Trump defends his ‘absolute right’ to share intel photo of Iranian launch site

(Video screenshot)

On Friday, President Donald Trump taunted Iran over a disastrous failed rocket launch by posting a high-resolution photo of the damaged launch site. In response, the media pounced, accusing him of sharing classified information and placing America’s national security at risk.

But in an impromptu briefing on the White House lawn with reporters later that afternoon, the president explained why this claim — much like almost every other claim posited by the media — was false.

“I just wished Iran well. They had a big problem, and we had a photo and I released it, which I have the absolute right to do … and we’ll see what happens,” he explained.

Fast-forward to the 7:25 mark in the video below to hear him for yourself:

Fact-check: TRUE.

As Idaho Sen. James Risch rightly noted during Trump’s first year in office, “The minute the president speaks about it to someone, he has the ability to declassify anything at any time without any process.”

The statement was rated true by PolitiFact at the time on the basis that “[t]he president’s classification and declassification powers are broad,” to the point that he and he only is “ultimately responsible for classification and declassification.”

Even the Supreme Court has recognized this right via its decision in the 1998 case Department of Navy vs. Egan.

“The President, after all, is the ‘Commander in Chief of the Army and Navy of the United States,'” the ruling for that case reads. “His authority to classify and control access to information bearing on national security … flows primarily from this constitutional investment of power in the President, and exists quite apart from any explicit congressional grant.”

In short, the president can “classify and declassify at will,” as said to PolitiFact by Steven Aftergood, the director of the Federation of American Scientists’ Project on Government Secrecy.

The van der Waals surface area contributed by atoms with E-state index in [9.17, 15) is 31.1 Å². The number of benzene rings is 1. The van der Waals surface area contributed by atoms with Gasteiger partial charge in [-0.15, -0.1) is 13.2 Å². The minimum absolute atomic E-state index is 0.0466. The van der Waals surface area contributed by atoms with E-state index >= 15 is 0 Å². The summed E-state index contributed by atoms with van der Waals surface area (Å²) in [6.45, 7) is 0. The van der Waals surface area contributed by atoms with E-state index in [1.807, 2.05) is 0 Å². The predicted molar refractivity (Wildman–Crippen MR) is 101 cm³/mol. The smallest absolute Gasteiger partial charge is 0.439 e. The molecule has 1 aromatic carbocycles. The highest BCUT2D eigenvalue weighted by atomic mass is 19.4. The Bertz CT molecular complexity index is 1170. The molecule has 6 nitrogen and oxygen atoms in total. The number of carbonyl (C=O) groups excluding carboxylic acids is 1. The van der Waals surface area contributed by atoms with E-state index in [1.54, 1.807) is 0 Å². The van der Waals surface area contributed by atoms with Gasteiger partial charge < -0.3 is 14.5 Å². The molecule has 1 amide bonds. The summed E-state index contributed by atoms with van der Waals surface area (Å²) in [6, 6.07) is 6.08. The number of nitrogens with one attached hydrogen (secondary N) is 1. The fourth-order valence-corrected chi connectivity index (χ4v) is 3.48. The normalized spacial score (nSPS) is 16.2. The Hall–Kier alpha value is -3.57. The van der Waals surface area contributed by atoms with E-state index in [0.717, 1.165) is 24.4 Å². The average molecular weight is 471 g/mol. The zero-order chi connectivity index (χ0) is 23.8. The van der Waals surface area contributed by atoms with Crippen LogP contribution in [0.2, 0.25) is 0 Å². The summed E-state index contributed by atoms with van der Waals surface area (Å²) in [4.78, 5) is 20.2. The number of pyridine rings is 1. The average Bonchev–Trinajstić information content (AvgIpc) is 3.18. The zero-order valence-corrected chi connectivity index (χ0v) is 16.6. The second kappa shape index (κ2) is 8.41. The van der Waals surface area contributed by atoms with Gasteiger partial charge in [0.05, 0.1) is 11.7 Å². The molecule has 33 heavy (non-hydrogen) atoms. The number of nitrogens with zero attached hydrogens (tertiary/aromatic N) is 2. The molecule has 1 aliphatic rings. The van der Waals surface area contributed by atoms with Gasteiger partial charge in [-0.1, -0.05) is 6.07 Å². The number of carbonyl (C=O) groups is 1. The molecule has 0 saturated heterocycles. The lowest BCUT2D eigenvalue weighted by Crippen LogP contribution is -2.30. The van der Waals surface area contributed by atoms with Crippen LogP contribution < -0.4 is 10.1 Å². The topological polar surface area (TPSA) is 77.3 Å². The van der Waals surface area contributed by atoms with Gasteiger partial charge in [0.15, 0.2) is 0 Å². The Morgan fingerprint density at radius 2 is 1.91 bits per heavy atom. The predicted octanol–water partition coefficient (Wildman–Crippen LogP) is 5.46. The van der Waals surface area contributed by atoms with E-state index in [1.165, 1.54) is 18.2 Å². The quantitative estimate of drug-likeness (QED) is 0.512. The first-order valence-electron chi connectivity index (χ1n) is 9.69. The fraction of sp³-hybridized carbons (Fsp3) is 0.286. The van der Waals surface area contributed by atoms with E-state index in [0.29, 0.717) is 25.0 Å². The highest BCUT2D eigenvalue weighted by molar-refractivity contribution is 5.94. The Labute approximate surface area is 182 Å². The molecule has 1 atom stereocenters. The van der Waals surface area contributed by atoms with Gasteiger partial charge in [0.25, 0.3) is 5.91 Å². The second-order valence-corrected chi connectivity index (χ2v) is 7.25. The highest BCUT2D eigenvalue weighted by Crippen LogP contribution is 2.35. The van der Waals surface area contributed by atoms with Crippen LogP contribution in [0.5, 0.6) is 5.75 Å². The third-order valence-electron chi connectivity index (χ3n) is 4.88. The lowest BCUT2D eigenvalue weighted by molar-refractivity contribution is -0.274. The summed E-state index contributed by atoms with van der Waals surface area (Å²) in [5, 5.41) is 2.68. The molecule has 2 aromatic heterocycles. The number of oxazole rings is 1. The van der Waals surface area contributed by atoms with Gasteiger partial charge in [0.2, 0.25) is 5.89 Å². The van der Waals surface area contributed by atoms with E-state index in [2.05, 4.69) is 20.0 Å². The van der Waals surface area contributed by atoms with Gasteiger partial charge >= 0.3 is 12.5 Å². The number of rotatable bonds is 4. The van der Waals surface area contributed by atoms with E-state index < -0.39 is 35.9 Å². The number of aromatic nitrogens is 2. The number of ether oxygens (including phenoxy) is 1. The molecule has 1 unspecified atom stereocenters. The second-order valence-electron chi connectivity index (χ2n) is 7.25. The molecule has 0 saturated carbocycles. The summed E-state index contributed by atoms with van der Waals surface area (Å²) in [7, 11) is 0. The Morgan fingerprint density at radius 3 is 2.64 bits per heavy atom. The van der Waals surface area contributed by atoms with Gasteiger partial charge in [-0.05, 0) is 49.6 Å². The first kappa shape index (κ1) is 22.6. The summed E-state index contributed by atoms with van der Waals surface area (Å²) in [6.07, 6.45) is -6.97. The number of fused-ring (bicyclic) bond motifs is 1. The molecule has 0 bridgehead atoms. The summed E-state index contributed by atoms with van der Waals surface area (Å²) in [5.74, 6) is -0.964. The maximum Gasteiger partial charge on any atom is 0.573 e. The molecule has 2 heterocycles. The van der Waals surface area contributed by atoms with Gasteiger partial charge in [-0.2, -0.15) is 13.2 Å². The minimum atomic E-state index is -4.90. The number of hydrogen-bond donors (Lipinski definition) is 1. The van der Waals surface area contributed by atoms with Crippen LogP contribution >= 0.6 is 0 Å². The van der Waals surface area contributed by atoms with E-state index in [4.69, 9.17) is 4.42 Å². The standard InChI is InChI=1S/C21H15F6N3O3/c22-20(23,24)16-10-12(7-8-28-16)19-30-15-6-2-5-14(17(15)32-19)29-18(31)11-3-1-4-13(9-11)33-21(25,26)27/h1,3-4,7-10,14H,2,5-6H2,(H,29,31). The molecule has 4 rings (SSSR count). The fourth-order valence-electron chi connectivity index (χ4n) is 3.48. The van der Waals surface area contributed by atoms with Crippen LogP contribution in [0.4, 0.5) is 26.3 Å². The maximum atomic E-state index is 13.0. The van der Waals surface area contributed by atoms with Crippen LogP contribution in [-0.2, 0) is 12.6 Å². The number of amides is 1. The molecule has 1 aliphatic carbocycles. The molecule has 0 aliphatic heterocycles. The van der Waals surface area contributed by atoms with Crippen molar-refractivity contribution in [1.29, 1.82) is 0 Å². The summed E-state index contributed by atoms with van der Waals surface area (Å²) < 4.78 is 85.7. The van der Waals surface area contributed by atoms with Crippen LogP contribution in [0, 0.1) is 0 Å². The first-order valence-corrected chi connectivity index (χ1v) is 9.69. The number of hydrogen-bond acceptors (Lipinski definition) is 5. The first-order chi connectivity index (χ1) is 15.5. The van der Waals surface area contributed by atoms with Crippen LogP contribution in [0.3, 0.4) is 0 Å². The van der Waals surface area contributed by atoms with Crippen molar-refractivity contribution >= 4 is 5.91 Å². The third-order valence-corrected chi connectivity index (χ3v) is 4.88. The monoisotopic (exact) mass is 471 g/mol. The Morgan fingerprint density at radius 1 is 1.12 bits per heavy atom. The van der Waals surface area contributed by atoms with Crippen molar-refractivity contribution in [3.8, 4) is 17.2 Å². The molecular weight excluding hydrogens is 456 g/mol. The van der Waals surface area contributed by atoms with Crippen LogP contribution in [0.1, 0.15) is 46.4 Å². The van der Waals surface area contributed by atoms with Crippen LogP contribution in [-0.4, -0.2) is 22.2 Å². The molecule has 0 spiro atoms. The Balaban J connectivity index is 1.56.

Dovetailing back to the photo, which can be seen below, it specifically shows the aftermath of the Iranian Safir SLV launch, which reportedly ended prematurely when the rocket exploded on the launch pad at the Imam Khomeini Space Center in northern Iran:

Despite the facts as outlined by the president, PolitiFact and even the Supreme Court, of course the media pounced promptly after Trump posted the tweet above.

“President Donald Trump has released a photograph of an apparently failed Iranian rocket launch and said the US had nothing to do with it, prompting concerns he disclosed classified information,” The Guardian reported, citing what appeared to be its own concerns.

“Intelligence experts said Trump may have exposed a previously unknown level of resolution US spy satellites have achieved, or that, somehow, US intelligence was able to get a closer shot of the launch site from an overflying aircraft.”

However, not a single intelligence expert was actually named …

The recriminations on social media were even louder. One “occasional media commentator” even went so far as to assert that “[t]he courts have recently ruled that merely because Trump utters classified information that does not, in itself, render it declassified.”

Another suggested that the president just committed treason:

Missing from their criticisms were the fact that the photo shared by the president wasn’t classified anymore as per his own constitutionally guaranteed powers.

That being said, the image was admittedly procured from a classified briefing, according to CNBC: “A U.S. defense official told CNBC that the picture in Trump’s tweet, which appeared to be a snapshot of a physical copy of the satellite image, was included in a Friday intelligence briefing.”

But as noted earlier, the president can “classify and declassify at will,” including via Twitter.

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Vivek Saxena

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